Three Views of Edward Flanders Ricketts: at tidepools, in a beard, in a tie
Robert 'Roy' J. van de Hoek
December 21, 2000
In 1960, only ten years after the biographical essay, About Ed Ricketts, another printing of the essay occurred with a painting of Ricketts on the cover of the book. The painting showed 'Doc' Ricketts with bucket in hand, walking on a sand flat somewhere on the shore of Baja California. In addition to the bucket, there is pack on his back, a hand lens around his neck, a shovel in his other hand, a cool hat on his head, and he is leaning over looking at some of his "sane little animals," between the pacific tides.
In 2000, on the 60th anniversary of Steinbeck & Ricketts expedition to the Sea of Cortez, and the 50th anniversary of Steinbeck's biographical essay, About Ed Ricketts, I compiled this web page about Ed Ricketts. It is said that a picture is worth a thousand words, or so the sound-byte goes, so I hope the painting gives you those 1000 words, along with Steinbeck's few hundred words about Ed Ricketts, and my few words about Ed Ricketts. Presented below is that painting. The artist is unknown to me at this time, but when I learn who the artist was, I will present that information to you.
Knowing Ed Ricketts was instant. After the first moment I knew him, and for the next eighteen years I knew him better than I knew anyone, and perhaps I did not know him at all. Maybe it was that way with all of his friends. He was different from anyone and yet so like that everyone found himself in Ed, and that might be one of the reasons his death had such an impact. It wasn't Ed who had died but a large and important part of oneself.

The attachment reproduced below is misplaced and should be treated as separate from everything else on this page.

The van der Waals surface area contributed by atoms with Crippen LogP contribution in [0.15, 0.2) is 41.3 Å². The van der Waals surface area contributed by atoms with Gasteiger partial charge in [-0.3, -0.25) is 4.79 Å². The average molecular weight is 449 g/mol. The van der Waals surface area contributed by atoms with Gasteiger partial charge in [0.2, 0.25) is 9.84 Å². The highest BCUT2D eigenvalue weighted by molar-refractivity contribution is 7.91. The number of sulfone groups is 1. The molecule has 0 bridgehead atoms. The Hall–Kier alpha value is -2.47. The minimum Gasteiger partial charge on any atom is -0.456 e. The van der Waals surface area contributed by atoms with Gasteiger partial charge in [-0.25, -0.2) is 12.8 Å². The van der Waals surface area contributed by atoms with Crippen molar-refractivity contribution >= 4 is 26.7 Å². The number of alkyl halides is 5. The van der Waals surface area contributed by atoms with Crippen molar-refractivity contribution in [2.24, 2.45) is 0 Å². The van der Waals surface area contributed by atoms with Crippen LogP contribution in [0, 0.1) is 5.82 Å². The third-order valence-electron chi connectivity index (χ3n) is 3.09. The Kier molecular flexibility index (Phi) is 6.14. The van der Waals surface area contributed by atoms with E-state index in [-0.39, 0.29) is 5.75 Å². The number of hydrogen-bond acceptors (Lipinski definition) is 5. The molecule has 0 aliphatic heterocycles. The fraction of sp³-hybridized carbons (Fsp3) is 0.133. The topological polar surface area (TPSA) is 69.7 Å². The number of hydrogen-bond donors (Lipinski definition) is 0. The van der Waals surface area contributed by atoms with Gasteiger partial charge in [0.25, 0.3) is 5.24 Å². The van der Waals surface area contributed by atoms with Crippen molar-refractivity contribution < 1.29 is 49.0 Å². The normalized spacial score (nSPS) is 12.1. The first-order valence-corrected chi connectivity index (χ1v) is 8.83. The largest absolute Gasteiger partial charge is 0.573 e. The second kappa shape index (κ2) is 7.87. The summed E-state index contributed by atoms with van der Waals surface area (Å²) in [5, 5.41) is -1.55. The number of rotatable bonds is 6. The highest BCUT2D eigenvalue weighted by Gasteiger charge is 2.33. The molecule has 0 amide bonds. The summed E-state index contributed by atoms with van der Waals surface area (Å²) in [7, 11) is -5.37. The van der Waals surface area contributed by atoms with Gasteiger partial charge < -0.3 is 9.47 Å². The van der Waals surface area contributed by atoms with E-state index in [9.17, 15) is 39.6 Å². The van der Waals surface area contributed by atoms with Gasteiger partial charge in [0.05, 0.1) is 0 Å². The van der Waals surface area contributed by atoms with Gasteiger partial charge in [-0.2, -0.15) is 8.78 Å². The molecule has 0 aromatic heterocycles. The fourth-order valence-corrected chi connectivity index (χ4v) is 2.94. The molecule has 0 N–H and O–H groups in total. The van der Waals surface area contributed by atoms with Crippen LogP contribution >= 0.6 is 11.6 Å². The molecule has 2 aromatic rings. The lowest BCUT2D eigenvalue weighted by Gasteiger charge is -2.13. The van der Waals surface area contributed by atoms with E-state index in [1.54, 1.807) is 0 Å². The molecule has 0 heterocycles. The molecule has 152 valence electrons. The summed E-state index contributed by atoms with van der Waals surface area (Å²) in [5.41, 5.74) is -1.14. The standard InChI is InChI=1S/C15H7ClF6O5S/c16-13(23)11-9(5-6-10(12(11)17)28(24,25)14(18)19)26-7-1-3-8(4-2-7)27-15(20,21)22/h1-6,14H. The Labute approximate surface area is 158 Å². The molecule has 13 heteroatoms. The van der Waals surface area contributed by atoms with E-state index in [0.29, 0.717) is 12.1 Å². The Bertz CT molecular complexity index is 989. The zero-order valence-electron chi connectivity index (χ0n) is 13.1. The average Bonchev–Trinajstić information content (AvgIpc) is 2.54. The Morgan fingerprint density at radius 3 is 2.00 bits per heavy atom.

When I first knew him, his laboratory was an old house in Cannery Row which he had bought and transformed to his purposes. The entrance was a kind of showroom with mounted marine specimens in glass jars on shelves around the walls. Next to this room was a small office, where for some reason the rattlesnakes were kept in cages between the safe and the filing cabinets. The top of the safe was piled high with stationery and filing cards. Ed loved paper and cards. He never ordered small amounts but huge supplies of it.
On the side of the building toward the ocean were two more rooms, one with cages for white rats--hundreds of white rats, and reproducing furiously. This room used to get pretty smelly if it was not cleaned with great regularity--which it never was. The other rear room was set up with microscopes and slides and the equipment for making and mounting and baking the delicate microorganisms which were so much a part of the laboratory income. In the basement there was a big stockroom with jars and tanks for preserving the larger animals, and also the equipment for embalming and injecting the cats, dogfish, frogs, and other animals that were used by dissection classes.
This little house was called Pacific Biological Laboratories, Inc., as strange an operation that ever outraged the corporate laws of California. When, after Ed's death, the corporation had to be liquidated, it was impossible to find out who owned the stock, how much of it there was, or what it was worth. Ed kept the most careful collecting notes on record, but sometimes he would not open a business letter for weeks.
How the business ran for twenty years no one knows, but it did run even though it staggered a little sometimes. At times it would spurt ahead with system and efficiency and then wearily collapse for several months. Orders would pile up on the desk. Once during a weary period someone sent Ed a cheesecake by parcel post. he thought it was preserved material of some kind, and when he finally opened it three months later we could not have identified it had it not been that a note was enclosed which said, "Eat this cheesecake at once. It's very delicate."
Often the desk was piled so high with unopened letters that they slid tiredly to the floor. Ed believed completely in the theory that a letter unanswered for a week usually requires no answer, but he went even farther. A letter unopened for a month does not require opening.